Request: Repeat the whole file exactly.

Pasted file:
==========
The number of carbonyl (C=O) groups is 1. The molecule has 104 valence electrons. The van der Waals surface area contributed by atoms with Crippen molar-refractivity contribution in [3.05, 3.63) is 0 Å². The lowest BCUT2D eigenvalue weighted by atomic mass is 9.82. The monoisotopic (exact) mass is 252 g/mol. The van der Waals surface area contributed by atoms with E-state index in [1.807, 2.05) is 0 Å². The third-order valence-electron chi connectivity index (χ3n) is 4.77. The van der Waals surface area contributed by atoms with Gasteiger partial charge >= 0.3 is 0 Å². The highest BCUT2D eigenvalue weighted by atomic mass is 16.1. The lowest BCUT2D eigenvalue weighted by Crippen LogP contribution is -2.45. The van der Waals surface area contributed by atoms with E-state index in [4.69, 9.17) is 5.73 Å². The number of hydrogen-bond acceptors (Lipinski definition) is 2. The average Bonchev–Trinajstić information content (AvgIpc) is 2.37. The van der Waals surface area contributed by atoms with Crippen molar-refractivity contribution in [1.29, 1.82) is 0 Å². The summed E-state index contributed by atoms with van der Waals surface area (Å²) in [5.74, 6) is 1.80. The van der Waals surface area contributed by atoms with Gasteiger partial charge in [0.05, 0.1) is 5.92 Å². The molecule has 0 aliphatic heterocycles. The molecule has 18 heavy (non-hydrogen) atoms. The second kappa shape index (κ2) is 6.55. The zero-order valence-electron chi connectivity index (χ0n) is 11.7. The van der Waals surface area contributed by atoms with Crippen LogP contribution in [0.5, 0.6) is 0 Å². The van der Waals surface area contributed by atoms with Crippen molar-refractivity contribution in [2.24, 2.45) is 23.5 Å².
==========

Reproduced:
The number of carbonyl (C=O) groups is 1. The molecule has 104 valence electrons. The van der Waals surface area contributed by atoms with Crippen molar-refractivity contribution in [3.05, 3.63) is 0 Å². The lowest BCUT2D eigenvalue weighted by atomic mass is 9.82. The monoisotopic (exact) mass is 252 g/mol. The van der Waals surface area contributed by atoms with E-state index in [1.807, 2.05) is 0 Å². The third-order valence-electron chi connectivity index (χ3n) is 4.77. The van der Waals surface area contributed by atoms with Gasteiger partial charge >= 0.3 is 0 Å². The highest BCUT2D eigenvalue weighted by atomic mass is 16.1. The lowest BCUT2D eigenvalue weighted by Crippen LogP contribution is -2.45. The van der Waals surface area contributed by atoms with E-state index in [4.69, 9.17) is 5.73 Å². The number of hydrogen-bond acceptors (Lipinski definition) is 2. The average Bonchev–Trinajstić information content (AvgIpc) is 2.37. The van der Waals surface area contributed by atoms with Crippen molar-refractivity contribution in [1.29, 1.82) is 0 Å². The summed E-state index contributed by atoms with van der Waals surface area (Å²) in [5.74, 6) is 1.80. The van der Waals surface area contributed by atoms with Gasteiger partial charge in [0.05, 0.1) is 5.92 Å². The molecule has 0 aliphatic heterocycles. The molecule has 18 heavy (non-hydrogen) atoms. The second kappa shape index (κ2) is 6.55. The zero-order valence-electron chi connectivity index (χ0n) is 11.7. The van der Waals surface area contributed by atoms with Crippen LogP contribution in [0.5, 0.6) is 0 Å². The van der Waals surface area contributed by atoms with Crippen molar-refractivity contribution in [2.24, 2.45) is 23.5 Å².